London's girl gangs - police estimate at least three "families" in the capital; black soldiers asked to help mentor disaffected youth; the convicted killer of Philip Lawrence Chindamo's deportation row - busy week for mainstream media reportage .
BBC Radio 4's The Today programme produced an edgy radio package for its audience about gangs this morning; overall figures estimated at a conservative 170.
A couple of days ago, another story you can hear their reporter being threatened by a gang of youths as he solicits their views. Some weeks back BBC Newsnight hands over DVCams to youngster for them to tell their story.
There appears the perception that crime reportage is shifting more towards explaining what's going on, rather than always reacting to the latest fatality. There have been many this year.
In print, The Guardian maintains its status quo in reportage - a front page lead last monday. Whilst in broadcasting the BBC seems to be setting the agenda. If the networks don't pick up on it, it is the issue that dare not speak its name.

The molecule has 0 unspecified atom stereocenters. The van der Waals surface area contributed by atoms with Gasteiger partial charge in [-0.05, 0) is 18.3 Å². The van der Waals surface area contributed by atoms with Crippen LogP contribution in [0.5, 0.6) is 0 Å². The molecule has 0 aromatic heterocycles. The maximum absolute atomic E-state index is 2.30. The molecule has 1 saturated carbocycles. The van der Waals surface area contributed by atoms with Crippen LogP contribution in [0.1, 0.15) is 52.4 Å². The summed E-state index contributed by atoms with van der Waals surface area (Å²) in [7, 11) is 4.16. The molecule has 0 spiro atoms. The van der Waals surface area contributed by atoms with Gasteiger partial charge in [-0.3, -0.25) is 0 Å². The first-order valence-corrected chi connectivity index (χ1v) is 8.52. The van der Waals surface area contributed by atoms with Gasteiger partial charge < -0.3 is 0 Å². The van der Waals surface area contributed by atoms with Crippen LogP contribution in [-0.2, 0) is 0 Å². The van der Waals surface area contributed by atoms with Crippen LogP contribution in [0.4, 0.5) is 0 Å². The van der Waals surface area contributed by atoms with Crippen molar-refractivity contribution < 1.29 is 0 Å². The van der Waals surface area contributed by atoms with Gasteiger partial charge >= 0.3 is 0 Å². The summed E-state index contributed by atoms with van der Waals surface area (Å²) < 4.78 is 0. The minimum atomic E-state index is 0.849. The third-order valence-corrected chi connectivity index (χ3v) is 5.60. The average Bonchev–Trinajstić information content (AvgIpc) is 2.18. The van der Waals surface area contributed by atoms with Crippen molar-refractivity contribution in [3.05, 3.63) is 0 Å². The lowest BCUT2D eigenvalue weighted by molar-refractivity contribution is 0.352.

In a multifarious, multimedia age, you'd think there should be more high profile alternative media keeping this debate going.
Reporting crime has its own risks. I have run into a few myself.
One of the most memorable at Channel One TV coming back from a report and finding my car ransacked by three youths; one still in the vehicle. I was holding a bvw400 camera - cost at the time about 20,000 ukp. So in short if you are doing Videojournalism, be careful.
We often speak about the whizz bang from this craft and not about health and safety. I recall switching the camera on and filming he group as I struggled to get into my car. I showed the footage to the authorities afterwards, but that came to nothing.
Today, if I am going out on a story; I am tonight to help a former student, I go light and would advise as I do to the newspaper industry to use smaller HD cams and ditch the tripod that says "yep in this ruck sack, there's likely to be a camera.